Roy: "As fans of his lumpy prose can attest, Goldberg himself clucks quite loudly and frequently during intellectual endeavors, never more so than when he is clearly full of shit, and seems to think this clucking holds said shit together.'"

And just for fun, let's resurrect Jesus' General's Letter to Jonah, Roxanne's Best Jonah Goldberg Nickname Contest, the Juan Cole/Jonah Goldberg Celebrity Smackdown, and of course the gold standard -- TBogg's "Jonah and the Ocean of Lotion" fan fic series.

At least we can read Robert Scheer at the HuffPo. And the LA Times will remain a highly absorbent cat box liner.


May You Have the Body

Wolcott, of course, says it best:
Torture, black sites, indefinite detention and deprival of due process--the United States has forfeited its right to lecture other nations about freedom and democracy. Red, white, and blue are no longer the true colors of this country's flag; the flags that fly in the Capital should be henceforth be prison gray. And in Paul Craig Roberts' book of tyrants, trailing behind Lindsey Graham, should traipse the five miserable excuses for Democrats who voted for this wormy bill. Each should have an interrogation room at Guantanamo named in their honor.
Let's name the ones in need of a civics lesson, shall we?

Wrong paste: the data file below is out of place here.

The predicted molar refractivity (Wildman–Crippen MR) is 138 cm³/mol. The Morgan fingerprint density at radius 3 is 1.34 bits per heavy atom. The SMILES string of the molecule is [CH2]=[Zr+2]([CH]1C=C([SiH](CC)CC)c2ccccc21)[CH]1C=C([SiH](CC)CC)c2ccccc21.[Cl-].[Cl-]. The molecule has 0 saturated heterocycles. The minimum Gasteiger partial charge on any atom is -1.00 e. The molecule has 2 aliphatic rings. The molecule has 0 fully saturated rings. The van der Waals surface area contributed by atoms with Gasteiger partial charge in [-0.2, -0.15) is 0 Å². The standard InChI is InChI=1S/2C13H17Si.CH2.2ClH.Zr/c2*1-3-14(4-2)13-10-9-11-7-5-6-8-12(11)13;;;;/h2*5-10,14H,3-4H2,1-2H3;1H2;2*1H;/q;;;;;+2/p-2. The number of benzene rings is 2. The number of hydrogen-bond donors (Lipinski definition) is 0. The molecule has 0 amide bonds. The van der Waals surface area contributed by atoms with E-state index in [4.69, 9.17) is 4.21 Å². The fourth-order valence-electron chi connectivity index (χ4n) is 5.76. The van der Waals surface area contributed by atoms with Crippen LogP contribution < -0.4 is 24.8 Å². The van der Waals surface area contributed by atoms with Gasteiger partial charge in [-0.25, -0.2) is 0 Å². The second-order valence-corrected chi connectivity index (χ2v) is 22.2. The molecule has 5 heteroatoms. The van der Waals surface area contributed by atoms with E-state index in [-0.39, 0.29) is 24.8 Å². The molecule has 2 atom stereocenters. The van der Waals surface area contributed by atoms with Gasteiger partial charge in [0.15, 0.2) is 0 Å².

Kent Conrad - North Dakota
Joe Lieberman - Connecticut
Mary Landrieu - Louisiana
Ben Nelson - Nebraska
Ron Wyden - Oregon

My favorite quote:
Antonia Ferrier, a spokeswoman for Ms. Snowe, characterized her boss's concerns this way: "Do we need all those lawyers going down there to hear their complaints? It seems a little extreme to her. After all, we're talking about enemy combatants.
Oh heavens how inconvenient. Let's just chuck the Constitution in the shitter and all go shoe shopping, eh? I hear there's a two-for-one sale on jackboots at Ferragamo.


Friday, November 11, 2005

Did Judy Grab All the Kool-Aid On Her Way Out the Door?

The NYT editorial page seems to be running low:
Mr. Graham is a careful and principled senator who argues eloquently for his measure. The Senate should adopt his proposal for a federal court review of detentions, preferably by a huge margin, and the House should follow suit. We'd love to see Congress then defy the inevitable veto threats from the White House, driven by Vice President Dick Cheney, who is still skulking around Capitol Hill trying to legalize torture at the C.I.A.'s secret prison camps around the world. But we cannot support Mr. Graham in trying to rewrite the habeas corpus law.

Fewer than 200 of the approximately 500 prisoners at Guantánamo Bay have filed petitions for habeas corpus hearings. They are not seeking trials, merely asking why they are being held. And according to government and military officials, an overwhelming majority should not have been taken prisoner in the first place. These men have been in isolation for nearly four years, subject to months of interrogation. Do they really have anything left to say?